Today in 1918, the Armistice that ended World War 1 was signed by representatives of Germany and the Allied Powers in a railway carriage in the forest of Compiègne in France. It has been a cause of controversy over the years that, although the Armistice was signed at approximately 5.20 in the morning, the war was allowed to continue until 11.00 that day – the 11th hour of the 11th day of the 11th month – the time chosen to officially end hostilities. During this time there were thousands of needless casualties. The official explanation for the delay was the need to communicate the message to all of the areas in which fighting was taking place.
The railway carriage in which the Armistice was signed had an interesting and chequered history. It was built in 1914 and served as a regular dining car until 1918, after which it was converted to an office for Marshall Ferdinand Foch. After it had been used as the location of the signing the armistice, Foch continued to use it until 1919.
The original preserved railcar in Compiegne Museum
In 1921 it was moved to Paris and exhibited in the Cour des Invalides until 1927, after which it was moved back to a specially built commemorative museum near the Armistice site in Compiegne Forest.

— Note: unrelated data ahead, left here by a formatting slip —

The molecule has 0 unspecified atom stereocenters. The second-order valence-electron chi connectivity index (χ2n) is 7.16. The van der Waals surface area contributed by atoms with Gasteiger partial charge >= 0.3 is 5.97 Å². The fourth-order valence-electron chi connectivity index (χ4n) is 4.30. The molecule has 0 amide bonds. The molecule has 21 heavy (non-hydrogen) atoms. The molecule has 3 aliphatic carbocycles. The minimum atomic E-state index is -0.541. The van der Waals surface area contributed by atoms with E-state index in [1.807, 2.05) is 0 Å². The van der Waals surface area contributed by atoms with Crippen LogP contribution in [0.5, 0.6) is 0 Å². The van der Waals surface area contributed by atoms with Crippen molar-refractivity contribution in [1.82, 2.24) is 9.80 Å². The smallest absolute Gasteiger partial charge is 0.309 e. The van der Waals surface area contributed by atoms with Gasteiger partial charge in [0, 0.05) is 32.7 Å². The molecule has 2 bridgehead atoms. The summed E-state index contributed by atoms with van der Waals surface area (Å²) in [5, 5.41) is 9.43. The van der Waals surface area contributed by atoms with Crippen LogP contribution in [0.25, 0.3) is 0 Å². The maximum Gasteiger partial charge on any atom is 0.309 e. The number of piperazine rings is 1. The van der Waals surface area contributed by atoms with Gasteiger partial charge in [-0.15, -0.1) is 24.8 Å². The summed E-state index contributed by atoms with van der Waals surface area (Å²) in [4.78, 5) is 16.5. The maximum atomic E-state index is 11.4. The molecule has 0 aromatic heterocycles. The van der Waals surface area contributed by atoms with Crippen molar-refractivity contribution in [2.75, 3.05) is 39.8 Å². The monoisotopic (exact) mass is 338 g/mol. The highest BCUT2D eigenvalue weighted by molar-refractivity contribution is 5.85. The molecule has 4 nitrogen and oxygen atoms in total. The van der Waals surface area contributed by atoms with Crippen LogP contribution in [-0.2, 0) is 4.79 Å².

The rail car displayed in Paris
There it remained until 1940. When France surrendered to Germany, in an ultimate act of humiliation for France, Hitler demanded that the carriage be removed from the museum and placed in the same spot as the 1918 Armistice had been signed. On the 21st of June 1940, the preamble of the French Armistice was read out by Generaloberst Wilhelm Keitel and Hitler immediately left the carriage to leave the surrender formalities to his staff – another carefully calculated insult.
Keitel reads the Armistice to the assembled French delegation in the carriage
Three days later, Hitler ordered the site to be destroyed, and the carriage to be removed to Berlin. It was displayed as a War Trophy in the Lustgarten outside the city’s cathedral.
The carriage is paraded under the Brandenburg Gate on the way to the Berliner Dom
The piece of historic rolling stock had a sad end. As the war’s end neared and the bombing of Berlin increased, it was decided to move the carriage to a safe location in Thuringia where it was guarded by Hitler’s elite SS. As the allied invasion of Germany progressed, the SS guards followed their orders and burned the carriage in case it fell into enemy hands. The remains were buried.
After the war, the location at Compiegne was restored, the museum rebuilt and a replica carriage from the same year of manufacture was procured and re-numbered as 2419D – the same number as the original. It was filled with memorabilia and fittings from the original carriage. These had been removed to safety on the outbreak of the Second World War.
The Armistice Clearing in Compiegne was re-dedicated on 11th November, 1950